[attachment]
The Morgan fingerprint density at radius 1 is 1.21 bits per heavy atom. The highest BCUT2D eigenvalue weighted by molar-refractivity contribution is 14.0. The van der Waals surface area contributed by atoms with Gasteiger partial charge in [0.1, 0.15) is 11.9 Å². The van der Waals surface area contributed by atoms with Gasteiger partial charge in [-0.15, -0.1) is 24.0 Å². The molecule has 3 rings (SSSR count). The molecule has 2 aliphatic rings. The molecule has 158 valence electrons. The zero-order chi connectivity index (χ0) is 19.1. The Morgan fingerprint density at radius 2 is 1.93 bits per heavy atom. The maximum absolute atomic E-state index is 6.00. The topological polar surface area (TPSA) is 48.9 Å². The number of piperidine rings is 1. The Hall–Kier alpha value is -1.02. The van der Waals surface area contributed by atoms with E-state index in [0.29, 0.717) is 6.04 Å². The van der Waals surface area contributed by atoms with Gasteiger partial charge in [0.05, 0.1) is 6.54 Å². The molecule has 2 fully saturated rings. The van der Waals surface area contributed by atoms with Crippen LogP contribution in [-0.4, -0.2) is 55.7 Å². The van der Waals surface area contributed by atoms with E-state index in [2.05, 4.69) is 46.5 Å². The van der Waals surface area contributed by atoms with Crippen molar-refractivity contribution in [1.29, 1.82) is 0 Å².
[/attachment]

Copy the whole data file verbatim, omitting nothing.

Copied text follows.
The Morgan fingerprint density at radius 1 is 1.21 bits per heavy atom. The highest BCUT2D eigenvalue weighted by molar-refractivity contribution is 14.0. The van der Waals surface area contributed by atoms with Gasteiger partial charge in [0.1, 0.15) is 11.9 Å². The van der Waals surface area contributed by atoms with Gasteiger partial charge in [-0.15, -0.1) is 24.0 Å². The molecule has 3 rings (SSSR count). The molecule has 2 aliphatic rings. The molecule has 158 valence electrons. The zero-order chi connectivity index (χ0) is 19.1. The Morgan fingerprint density at radius 2 is 1.93 bits per heavy atom. The maximum absolute atomic E-state index is 6.00. The topological polar surface area (TPSA) is 48.9 Å². The number of piperidine rings is 1. The Hall–Kier alpha value is -1.02. The van der Waals surface area contributed by atoms with E-state index in [0.29, 0.717) is 6.04 Å². The van der Waals surface area contributed by atoms with Gasteiger partial charge in [0.05, 0.1) is 6.54 Å². The molecule has 2 fully saturated rings. The van der Waals surface area contributed by atoms with Crippen LogP contribution in [-0.4, -0.2) is 55.7 Å². The van der Waals surface area contributed by atoms with E-state index in [2.05, 4.69) is 46.5 Å². The van der Waals surface area contributed by atoms with Crippen molar-refractivity contribution in [1.29, 1.82) is 0 Å².